4 of 6 people found the following review helpful
A brave attempt,
This review is from: The City And The Pillar (Paperback)
It was certainly brave of Vidal to write this book, although slightly foolhardy (in my eyes) to force it upon the public in 1948 and throw away his literary career. I wonder how his life would have differed, had he toed the line for a little bit longer. By 1960, his gay theme would have been considered fairly normal fodder.
But the story of Jim did grip me and I loved the seedy backdrop of 1940s America. It was interesting to see the word "gay" emerging as a totally new piece of slang...and even the term "beard" to describe a woman who pretends to be a gay man's wife.
The apathy displayed by Vidal's characters in the face of WW2 was an eye-opener. People didn't give two hoots about the war in Europe, until Pearl Harbour arrived. Even then, with the US formally at war, the primary concern of most soldiers and sailors (gay or straight) is when they're next going to get laid.
As for the ending, I was still shocked and the year is 2009! I was shocked that Jim could be so violent to the love of his life...and even more shocked by the vivid finale of male rape. Everyone seems to think that Jim kills Bob in this scene, but does he? Vidal never explicitly says so. I closed the book thinking that Jim had left Bob lying in a hotel room, broken and humiliated...which seems like a smarter way to finish this novel, rather than outright murder...which is over the top.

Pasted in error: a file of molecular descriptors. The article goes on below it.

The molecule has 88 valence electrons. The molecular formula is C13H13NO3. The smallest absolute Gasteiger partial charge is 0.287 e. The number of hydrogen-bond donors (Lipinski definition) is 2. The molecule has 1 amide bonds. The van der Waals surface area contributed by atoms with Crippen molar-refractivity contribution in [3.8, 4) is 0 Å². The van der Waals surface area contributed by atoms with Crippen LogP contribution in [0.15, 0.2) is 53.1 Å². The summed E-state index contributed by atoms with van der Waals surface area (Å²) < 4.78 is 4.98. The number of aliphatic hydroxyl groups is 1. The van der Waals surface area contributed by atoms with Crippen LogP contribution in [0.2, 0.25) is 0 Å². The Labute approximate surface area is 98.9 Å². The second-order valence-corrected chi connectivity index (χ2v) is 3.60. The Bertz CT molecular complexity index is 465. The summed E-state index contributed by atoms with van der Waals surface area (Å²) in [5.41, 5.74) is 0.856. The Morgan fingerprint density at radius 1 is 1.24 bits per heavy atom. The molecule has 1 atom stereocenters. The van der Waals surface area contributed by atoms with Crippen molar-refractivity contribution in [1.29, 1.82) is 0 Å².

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Initial post: 29 Nov 2010 14:49:22 GMT
I think he will be happy to look back and think that he was brave enough to introduce this theme in 1948 regardeless of any impact on his career.
Posted on 9 Nov 2011 23:34:04 GMT
Thanks for telling us exactly how it ends. I know it's not a new title, but it's usually considered bad form to release "spoilers" like this with no warning. Remember this is the place for reviews, not discussion.
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